I've been really into tiny binding, and invisible binding where possible. Anytime I can bind with matching material I am pretty excited to do so and let the wood turn those corners and speak for itself. I was able to source some matching Cuban from Brad Goodman (THANK YOU!) for the back bindings and used some mild figure snakewood for the top. I love it when I can get the top binding to appear almost square, it looks vintage to me, similar to the binding on old #2's from the late 1800's. It sets off the top in a slightly different way and I like it.

Keeping with the snakewood I had an old scab board that had some variation in the color and the lighter colors were so close to the Mahognay that I couldn't resist incorporating them in. Got pieces for the end graft and headplate that shift from snake color/figure to nice plain rust orange. I like it! The lines in the rosette and purfling are snakewood also and do show some slight variation. I've done guitars ike this before where the lines are not black and it adds a subtlety I really like. This one will have a black neck and bridge, so not completely void of black but getting those thin lines to shimmer with color is nice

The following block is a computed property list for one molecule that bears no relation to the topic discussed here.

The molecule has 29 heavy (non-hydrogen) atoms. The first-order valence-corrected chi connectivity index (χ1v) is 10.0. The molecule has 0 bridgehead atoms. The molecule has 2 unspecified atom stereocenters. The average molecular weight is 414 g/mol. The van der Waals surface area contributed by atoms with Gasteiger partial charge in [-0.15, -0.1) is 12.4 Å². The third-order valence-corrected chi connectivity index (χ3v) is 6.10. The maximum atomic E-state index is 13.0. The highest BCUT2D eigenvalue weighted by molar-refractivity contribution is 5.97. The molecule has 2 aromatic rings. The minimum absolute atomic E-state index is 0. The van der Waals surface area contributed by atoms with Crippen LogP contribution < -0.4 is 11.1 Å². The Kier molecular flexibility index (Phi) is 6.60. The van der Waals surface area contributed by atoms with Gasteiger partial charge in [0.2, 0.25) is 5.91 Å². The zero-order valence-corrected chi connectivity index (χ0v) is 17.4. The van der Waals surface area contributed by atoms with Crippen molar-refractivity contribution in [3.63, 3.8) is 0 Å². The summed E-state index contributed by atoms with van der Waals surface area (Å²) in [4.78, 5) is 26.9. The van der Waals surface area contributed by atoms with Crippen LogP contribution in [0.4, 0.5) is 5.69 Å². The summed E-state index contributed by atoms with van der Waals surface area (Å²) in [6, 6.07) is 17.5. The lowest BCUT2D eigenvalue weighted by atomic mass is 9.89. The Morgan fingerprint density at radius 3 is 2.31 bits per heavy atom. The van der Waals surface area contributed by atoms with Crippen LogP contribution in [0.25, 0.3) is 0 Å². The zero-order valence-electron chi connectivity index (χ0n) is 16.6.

Anyway- Here are some pictures. The neck is up next and will have to happen fast to get this guy into finish on time.

CL end and head by Burton LeGeyt, on Flickr

CL front close by Burton LeGeyt, on Flickr

CL rosette by Burton LeGeyt, on Flickr

CL binding close by Burton LeGeyt, on Flickr

CL back close by Burton LeGeyt, on Flickr
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  #95  
Old 03-01-2019, 05:53 PM
Carey Carey is offline
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Originally Posted by Burton LeGeyt View Post
Was it one of the ones that had to be set below the floor/working surface? I've never seen one like that in person but have always wanted to. In pictures, they are usually in boatyards.
Just saw this.

The Crescent bandsaw at the yard I worked at sat at floor level, not in
a pit; I'm thinking it was a 36", but it's been a few years (like 25, heh).